In what seemed like the most orchestrated of events, friends of ours put their house (right in the area of town we want) on the market the week we were coming back to Texas. It seemed perfect…except for our prior decision to rent for a year, settle back in, and be truly confident where (in the quite large DFW metroplex) we wanted to be. However, we felt we couldn’t pass this opportunity up, so we scheduled a preview of their home the day before they listed it.
Then we moved.
Grad school continued.
So many moving pieces.
Overwhelm in every way.
We diverted back, in full agreement with one another, to the original plan. Rent for a year.
We let our friends know and changed our plans to a coffee date the day before their house listed. The night before, I told my husband — we need to text them, we need to make sure this isn’t horrible timing for them with the preparation involved in listing their home the very next day. Having just been through it, I knew coffee with friends, however wonderful said friends, may need to wait.
Their written reply was in agreement, and when we saw them in person the next Sunday in church, their verbal confirmation was something I won’t soon forget.
We felt so loved by y’all when you sent that text. Thank you for understanding.
A week ago (seems like years right now), I travelled back to North Carolina, participated in high-stakes in-person graduate school testing that I’d been preparing for over a month, flew back to a week with multiple assignments due with a move scheduled for the following weekend. Needless to say, I was overwhelmed and completely exhausted.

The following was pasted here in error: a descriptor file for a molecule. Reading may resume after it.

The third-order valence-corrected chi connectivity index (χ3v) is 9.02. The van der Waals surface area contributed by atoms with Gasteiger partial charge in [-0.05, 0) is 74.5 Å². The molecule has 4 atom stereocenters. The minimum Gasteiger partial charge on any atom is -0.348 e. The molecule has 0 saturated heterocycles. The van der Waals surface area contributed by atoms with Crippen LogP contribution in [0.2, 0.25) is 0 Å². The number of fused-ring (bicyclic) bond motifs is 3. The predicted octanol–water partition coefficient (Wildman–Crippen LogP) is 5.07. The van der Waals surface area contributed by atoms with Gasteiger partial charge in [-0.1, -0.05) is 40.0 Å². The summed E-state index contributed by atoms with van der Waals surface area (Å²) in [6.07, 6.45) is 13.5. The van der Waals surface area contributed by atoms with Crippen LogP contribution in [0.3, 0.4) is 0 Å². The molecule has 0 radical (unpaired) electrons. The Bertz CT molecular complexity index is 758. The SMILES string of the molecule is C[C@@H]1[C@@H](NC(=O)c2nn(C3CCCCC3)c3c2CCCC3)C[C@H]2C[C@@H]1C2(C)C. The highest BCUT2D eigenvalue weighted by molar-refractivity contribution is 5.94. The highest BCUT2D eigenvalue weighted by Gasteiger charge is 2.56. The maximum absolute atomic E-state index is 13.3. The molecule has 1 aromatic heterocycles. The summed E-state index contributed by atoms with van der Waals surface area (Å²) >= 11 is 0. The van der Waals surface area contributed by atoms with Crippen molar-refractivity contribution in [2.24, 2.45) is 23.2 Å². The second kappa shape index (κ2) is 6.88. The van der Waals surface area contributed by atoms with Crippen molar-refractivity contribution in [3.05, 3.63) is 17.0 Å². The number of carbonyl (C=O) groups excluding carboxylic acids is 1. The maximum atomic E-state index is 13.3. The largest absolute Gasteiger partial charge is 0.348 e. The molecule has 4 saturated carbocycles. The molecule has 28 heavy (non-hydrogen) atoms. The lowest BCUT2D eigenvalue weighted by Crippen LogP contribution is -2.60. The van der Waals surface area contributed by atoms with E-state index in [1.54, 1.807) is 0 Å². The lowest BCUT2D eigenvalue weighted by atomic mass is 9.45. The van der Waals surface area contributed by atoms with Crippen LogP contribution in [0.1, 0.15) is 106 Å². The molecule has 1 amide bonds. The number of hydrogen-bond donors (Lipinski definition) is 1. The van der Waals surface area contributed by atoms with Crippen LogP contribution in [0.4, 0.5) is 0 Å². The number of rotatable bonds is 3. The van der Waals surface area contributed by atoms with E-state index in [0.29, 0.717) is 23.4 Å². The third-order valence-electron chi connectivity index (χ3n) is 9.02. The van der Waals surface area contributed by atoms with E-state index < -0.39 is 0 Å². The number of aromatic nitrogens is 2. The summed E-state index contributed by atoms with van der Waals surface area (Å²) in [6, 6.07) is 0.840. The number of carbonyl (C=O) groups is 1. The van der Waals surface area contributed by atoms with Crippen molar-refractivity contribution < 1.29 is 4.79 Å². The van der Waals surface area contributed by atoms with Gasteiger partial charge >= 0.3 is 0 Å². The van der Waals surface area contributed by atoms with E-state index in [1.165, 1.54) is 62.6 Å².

I had made plans with some girlfriends before I left because doesn’t that always sound like a great idea before the actual travel takes place? When I returned home, I took one look at my planner and texted the organizer of the event. I’m sorry — there’s no way I can make it. Do you know what she said?
It’s ok. I understand. We’ll catch up soon!
Simple stories, but a powerful lesson. Giving and receiving the gift of true understanding — not manipulative, guilt driven, passive aggressive type of fake “understanding” — is priceless. Genuine words from a loved one, a friend who chooses to imagine themselves in your shoes for a moment, let go of their own agenda or selfish needs, and extend kindness in the form of no strings attached —
So often our schedules dictate our every action, our perfectly planned agendas leave no room for any change of plans, yet we know, from personal experience even, everyone has a story, everyone has something going on behind the carefully applied makeup or starched shirt…
To whom can we give the gift of understanding today?
Maybe it’s a family member who is under a lot of pressure
A friend who is going through a rough season
The stranger with lots of coupons ahead of you in the grocery line
Giving this gift doesn’t require a lot of money or a lot of time — it can be a simple encouraging text, an option for them to rest instead of meet up, a smile and a kind word. You are and can continue to be a difference maker — it takes two words —